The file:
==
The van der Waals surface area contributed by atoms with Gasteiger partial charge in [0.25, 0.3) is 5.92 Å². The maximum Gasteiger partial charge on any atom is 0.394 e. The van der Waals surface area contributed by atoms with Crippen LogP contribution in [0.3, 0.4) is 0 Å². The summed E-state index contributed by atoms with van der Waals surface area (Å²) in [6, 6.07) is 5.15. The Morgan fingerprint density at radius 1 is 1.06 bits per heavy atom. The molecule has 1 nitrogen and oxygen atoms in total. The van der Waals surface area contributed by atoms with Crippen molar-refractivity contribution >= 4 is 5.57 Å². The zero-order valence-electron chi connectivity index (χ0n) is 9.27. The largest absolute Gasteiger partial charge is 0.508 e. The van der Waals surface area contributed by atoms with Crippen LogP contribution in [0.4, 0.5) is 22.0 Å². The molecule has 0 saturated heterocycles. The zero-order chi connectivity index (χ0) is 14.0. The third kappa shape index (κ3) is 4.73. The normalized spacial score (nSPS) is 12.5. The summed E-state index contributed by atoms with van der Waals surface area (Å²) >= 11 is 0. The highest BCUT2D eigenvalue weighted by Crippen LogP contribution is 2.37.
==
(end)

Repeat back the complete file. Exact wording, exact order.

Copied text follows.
The van der Waals surface area contributed by atoms with Gasteiger partial charge in [0.25, 0.3) is 5.92 Å². The maximum Gasteiger partial charge on any atom is 0.394 e. The van der Waals surface area contributed by atoms with Crippen LogP contribution in [0.3, 0.4) is 0 Å². The summed E-state index contributed by atoms with van der Waals surface area (Å²) in [6, 6.07) is 5.15. The Morgan fingerprint density at radius 1 is 1.06 bits per heavy atom. The molecule has 1 nitrogen and oxygen atoms in total. The van der Waals surface area contributed by atoms with Crippen molar-refractivity contribution >= 4 is 5.57 Å². The zero-order valence-electron chi connectivity index (χ0n) is 9.27. The largest absolute Gasteiger partial charge is 0.508 e. The van der Waals surface area contributed by atoms with Crippen LogP contribution in [0.4, 0.5) is 22.0 Å². The molecule has 0 saturated heterocycles. The zero-order chi connectivity index (χ0) is 14.0. The third kappa shape index (κ3) is 4.73. The normalized spacial score (nSPS) is 12.5. The summed E-state index contributed by atoms with van der Waals surface area (Å²) >= 11 is 0. The highest BCUT2D eigenvalue weighted by Crippen LogP contribution is 2.37.